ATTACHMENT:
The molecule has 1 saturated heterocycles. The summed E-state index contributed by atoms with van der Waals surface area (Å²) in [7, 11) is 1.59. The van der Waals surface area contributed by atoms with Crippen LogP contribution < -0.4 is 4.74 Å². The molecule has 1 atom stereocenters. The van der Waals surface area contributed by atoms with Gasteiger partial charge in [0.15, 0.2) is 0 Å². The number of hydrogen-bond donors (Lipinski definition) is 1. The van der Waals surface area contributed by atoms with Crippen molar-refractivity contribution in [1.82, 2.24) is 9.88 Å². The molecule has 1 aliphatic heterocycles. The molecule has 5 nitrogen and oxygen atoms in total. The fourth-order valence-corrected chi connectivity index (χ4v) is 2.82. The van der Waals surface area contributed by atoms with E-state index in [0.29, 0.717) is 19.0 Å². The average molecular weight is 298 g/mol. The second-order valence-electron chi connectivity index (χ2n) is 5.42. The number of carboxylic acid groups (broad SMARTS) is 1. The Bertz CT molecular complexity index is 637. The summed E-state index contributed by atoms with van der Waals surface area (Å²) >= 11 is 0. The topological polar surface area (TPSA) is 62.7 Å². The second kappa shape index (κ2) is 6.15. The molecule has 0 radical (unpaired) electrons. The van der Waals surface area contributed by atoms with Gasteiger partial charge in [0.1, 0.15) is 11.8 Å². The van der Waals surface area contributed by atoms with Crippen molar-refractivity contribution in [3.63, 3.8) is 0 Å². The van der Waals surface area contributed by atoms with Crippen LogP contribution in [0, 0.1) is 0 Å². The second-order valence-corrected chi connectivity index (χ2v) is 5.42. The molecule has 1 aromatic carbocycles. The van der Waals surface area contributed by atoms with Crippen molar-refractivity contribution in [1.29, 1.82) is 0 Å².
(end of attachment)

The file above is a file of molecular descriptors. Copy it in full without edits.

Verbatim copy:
The molecule has 1 saturated heterocycles. The summed E-state index contributed by atoms with van der Waals surface area (Å²) in [7, 11) is 1.59. The van der Waals surface area contributed by atoms with Crippen LogP contribution < -0.4 is 4.74 Å². The molecule has 1 atom stereocenters. The van der Waals surface area contributed by atoms with Gasteiger partial charge in [0.15, 0.2) is 0 Å². The number of hydrogen-bond donors (Lipinski definition) is 1. The van der Waals surface area contributed by atoms with Crippen molar-refractivity contribution in [1.82, 2.24) is 9.88 Å². The molecule has 1 aliphatic heterocycles. The molecule has 5 nitrogen and oxygen atoms in total. The fourth-order valence-corrected chi connectivity index (χ4v) is 2.82. The van der Waals surface area contributed by atoms with E-state index in [0.29, 0.717) is 19.0 Å². The average molecular weight is 298 g/mol. The second-order valence-electron chi connectivity index (χ2n) is 5.42. The number of carboxylic acid groups (broad SMARTS) is 1. The Bertz CT molecular complexity index is 637. The summed E-state index contributed by atoms with van der Waals surface area (Å²) >= 11 is 0. The topological polar surface area (TPSA) is 62.7 Å². The second kappa shape index (κ2) is 6.15. The molecule has 0 radical (unpaired) electrons. The van der Waals surface area contributed by atoms with Gasteiger partial charge in [0.1, 0.15) is 11.8 Å². The van der Waals surface area contributed by atoms with Crippen molar-refractivity contribution in [3.63, 3.8) is 0 Å². The van der Waals surface area contributed by atoms with Crippen LogP contribution in [0, 0.1) is 0 Å². The second-order valence-corrected chi connectivity index (χ2v) is 5.42. The molecule has 1 aromatic carbocycles. The van der Waals surface area contributed by atoms with Crippen molar-refractivity contribution in [1.29, 1.82) is 0 Å².